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Plastics in Agriculture How Can the Use of Plastics in Agriculture Become More Sustainable?

Source: University of Vienna Reading Time: 3 min |

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A recent study led by researchers at the University of Vienna delves into the complex role of plastics in modern agriculture. While acknowledging the material's benefits in conserving resources and improving crop yields, the study also highlights the environmental and health risks, such as soil fertility decline and potential toxic contamination of the food chain.

According to the Food and Agriculture Organisation of the United Nations (FAO), over twelve million tonnes of plastic are integrated into the agricultural process every year.
According to the Food and Agriculture Organisation of the United Nations (FAO), over twelve million tonnes of plastic are integrated into the agricultural process every year.
(Source: frei lizenziert / Pixabay)

Plastics are an integral part of modern agriculture. Twelve million tons are used every year. But what about the environmental consequences? An international team of authors led by Thilo Hofmann from the Department of Environmental Geosciences at the University of Vienna addresses this question in a recent study published in Nature Communication Earth and Environment. The research highlights the benefits and risks of using plastics in agriculture and identifies solutions to ensure their sustainable use.

Once hailed as a symbol of modern innovation, plastic is now both a blessing and a curse of our time. Plastic is ubiquitous in every sector, and agriculture is no different. Responsible for nearly a third of global greenhouse gas emissions and a major drain on the planet's resources, modern agriculture is inextricably linked to plastic. The new study from the University of Vienna was conducted by Thilo Hofmann, environmental psychologist Sabine Pahl and environmental scientist Thorsten Hüffer, along with international co-authors. Their research shows that plastic plays a multifaceted role: from mulch films that protect crops to water-saving irrigation systems, plastic is deeply embedded in our food production.

According to the Food and Agriculture Organization of the United Nations (FAO), more than twelve million tons of plastic are integrated into the agricultural process every year. From securing crops with staples to protecting them with netting, plastic has found its place in all aspects of agricultural production. The use of plastic in agriculture undeniably conserves important resources. Leading the way is mulch film, which accounts for approximately 50 % of all agricultural plastics. Mulch films not only control weeds and pests, but also conserve soil moisture, regulate temperature, and improve nutrient uptake, helping to reduce the environmental footprint of agriculture. In China, not using mulch would require an additional 3.9 million hectares of farmland to maintain the status quo of production.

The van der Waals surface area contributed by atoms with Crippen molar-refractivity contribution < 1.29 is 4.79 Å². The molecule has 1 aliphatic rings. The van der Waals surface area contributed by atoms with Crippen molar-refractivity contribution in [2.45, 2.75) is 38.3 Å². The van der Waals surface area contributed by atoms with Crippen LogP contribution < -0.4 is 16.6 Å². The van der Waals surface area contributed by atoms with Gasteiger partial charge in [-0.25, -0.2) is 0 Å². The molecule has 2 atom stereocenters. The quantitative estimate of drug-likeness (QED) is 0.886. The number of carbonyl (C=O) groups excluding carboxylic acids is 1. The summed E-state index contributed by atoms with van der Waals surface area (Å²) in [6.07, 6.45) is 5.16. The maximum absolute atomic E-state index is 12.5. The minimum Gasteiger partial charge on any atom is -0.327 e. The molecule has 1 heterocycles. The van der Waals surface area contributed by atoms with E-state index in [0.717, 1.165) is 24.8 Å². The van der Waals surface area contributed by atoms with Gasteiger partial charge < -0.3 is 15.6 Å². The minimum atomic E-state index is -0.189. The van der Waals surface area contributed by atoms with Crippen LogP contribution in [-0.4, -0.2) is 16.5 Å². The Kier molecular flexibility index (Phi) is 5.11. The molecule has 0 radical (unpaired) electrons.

The Dark Side of Plastic in Our Food Systems

But there are downsides to the intensive use of plastics in agriculture: impaired soil fertility, dwindling crop yields, and the chilling prospect of toxic additives seeping into our food chain. Conventional plastics persist in the environment, with residues accumulating in our soils. Tiny plastic particles can be taken up by plants. Although research on the uptake of nanoplastics is still in its infancy, preliminary data suggests that plastics may enter our food chain through agriculture.

To address the challenges of plastics in agriculture, a strategy that promotes the rational use of plastics, their efficient collection after use, and the innovation of state-of-the-art recycling methods is at the forefront, say the authors of the new study. “In cases where plastics remain in the environment, their design should ensure complete biodegradation. In addition, it is crucial that toxic plastic additives are replaced by safer alternatives,” explains Thilo Hofmann.

While bio-based materials are an enticing alternative, they are not without caveats. A hasty switch to such materials without adequate consideration of their life cycle could inadvertently put more strain on our ecosystems and food networks.

The measures proposed by the authors are in line with global initiatives such as the UN Plastics Convention (UNEA 5.2). Adopting these practices will promote a more sustainable use of plastics in agriculture, the scientists say. While a complete replacement of plastics is not feasible at this time, the judicious use of alternatives with minimal environmental impact appears to be a promising way forward. With mandatory monitoring, technological advances and educational initiatives, it should be possible to reduce our reliance on plastic and its negative environmental impact.


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